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A Human Rights Approach to Hate Speech

Hate speech is a violation to human rights, and any response should not reproduce hate, discrimination or violence. But what is a human rights approach to tackling hate speech in practice? In this video, Martin is explaining what are the different questions you should ask yourself to ensure your action is rooted in human rights.
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Misheel Enkh-Amgalan

The history and evolution of Human Rights

“Human rights are a Western creation”; “Respect of human rights is against my traditions and culture”; “Human rights violate national sovereignty” are some often heard objections whenever discussing Human Rights. In this video, Misheel is helping us to navigate the evolution of Human Rights and to understand how they are more complex than these objections may suggest.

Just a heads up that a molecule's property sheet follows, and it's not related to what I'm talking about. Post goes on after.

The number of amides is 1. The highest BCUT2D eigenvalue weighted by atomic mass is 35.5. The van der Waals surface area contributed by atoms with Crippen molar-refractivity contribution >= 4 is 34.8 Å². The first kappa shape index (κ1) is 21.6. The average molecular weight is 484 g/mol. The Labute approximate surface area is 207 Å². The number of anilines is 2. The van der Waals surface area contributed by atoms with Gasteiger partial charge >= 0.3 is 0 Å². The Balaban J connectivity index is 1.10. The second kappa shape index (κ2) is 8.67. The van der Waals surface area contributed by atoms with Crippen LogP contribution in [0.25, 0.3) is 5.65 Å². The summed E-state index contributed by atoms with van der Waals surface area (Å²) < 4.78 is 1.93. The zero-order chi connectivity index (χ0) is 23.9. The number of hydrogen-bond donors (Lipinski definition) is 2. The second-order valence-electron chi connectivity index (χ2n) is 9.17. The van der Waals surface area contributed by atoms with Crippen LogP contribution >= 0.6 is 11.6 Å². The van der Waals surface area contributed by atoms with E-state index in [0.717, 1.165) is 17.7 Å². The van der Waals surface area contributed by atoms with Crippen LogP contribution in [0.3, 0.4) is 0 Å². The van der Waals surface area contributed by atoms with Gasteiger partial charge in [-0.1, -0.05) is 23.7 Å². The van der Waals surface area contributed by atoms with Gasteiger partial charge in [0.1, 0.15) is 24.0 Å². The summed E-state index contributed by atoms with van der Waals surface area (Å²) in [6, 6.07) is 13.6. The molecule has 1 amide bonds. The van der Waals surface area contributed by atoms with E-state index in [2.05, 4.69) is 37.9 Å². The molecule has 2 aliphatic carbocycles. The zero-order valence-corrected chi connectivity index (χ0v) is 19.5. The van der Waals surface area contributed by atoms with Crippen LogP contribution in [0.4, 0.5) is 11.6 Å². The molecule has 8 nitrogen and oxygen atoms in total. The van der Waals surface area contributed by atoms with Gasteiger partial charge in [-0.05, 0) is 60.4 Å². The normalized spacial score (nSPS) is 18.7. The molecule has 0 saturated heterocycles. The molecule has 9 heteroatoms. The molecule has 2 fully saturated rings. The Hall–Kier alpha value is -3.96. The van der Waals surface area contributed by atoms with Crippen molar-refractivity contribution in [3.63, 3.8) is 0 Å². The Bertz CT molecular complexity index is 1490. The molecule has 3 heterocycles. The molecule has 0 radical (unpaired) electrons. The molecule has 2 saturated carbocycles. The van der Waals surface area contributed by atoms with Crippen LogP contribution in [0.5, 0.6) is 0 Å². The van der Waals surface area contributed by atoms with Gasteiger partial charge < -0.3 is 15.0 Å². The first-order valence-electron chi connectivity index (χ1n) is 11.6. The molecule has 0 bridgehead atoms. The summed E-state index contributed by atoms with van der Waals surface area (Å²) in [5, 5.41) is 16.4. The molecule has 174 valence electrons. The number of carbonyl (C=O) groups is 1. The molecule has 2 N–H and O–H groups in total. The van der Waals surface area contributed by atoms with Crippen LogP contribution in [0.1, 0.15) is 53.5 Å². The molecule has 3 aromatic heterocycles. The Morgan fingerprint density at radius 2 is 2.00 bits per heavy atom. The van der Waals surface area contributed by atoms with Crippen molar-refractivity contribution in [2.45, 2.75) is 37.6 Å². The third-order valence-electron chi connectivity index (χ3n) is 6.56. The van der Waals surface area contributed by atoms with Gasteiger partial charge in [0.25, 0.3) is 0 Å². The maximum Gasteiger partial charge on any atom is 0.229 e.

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Misheel Enkh-Amgalan

The Human Rights Protection System

How can we access Human Rights? And how can they be respected and implemented? Misheel explores with us the responsibilities of States in relation to human rights, the institutions ensuring that they are protected, and how Human Rights can be claimed.

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Week 2: Impact and Consequences of Hate Speech

Misheel Enkh-Amgalan

Causes and consequences of Hate Speech?

Whatever the definition of hate speech is, this is not an abstract concept. Hate Speech has clear consequences on the everyday life of people, both on the individual and collective leel. But where does hate come from? In this video, Misheel explores the roots causes of hate speech and the multi-faceted impact it has in our society.

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Nazila Ghanea

Hate Speech Beyond Borders

Nazila Ghanea talks about the different types of hate speech, defending that each type should be treated differently. She mentions discriminatory speech, hate speech and incitement to violence, focusing in the latter, especially on the danger of governments using it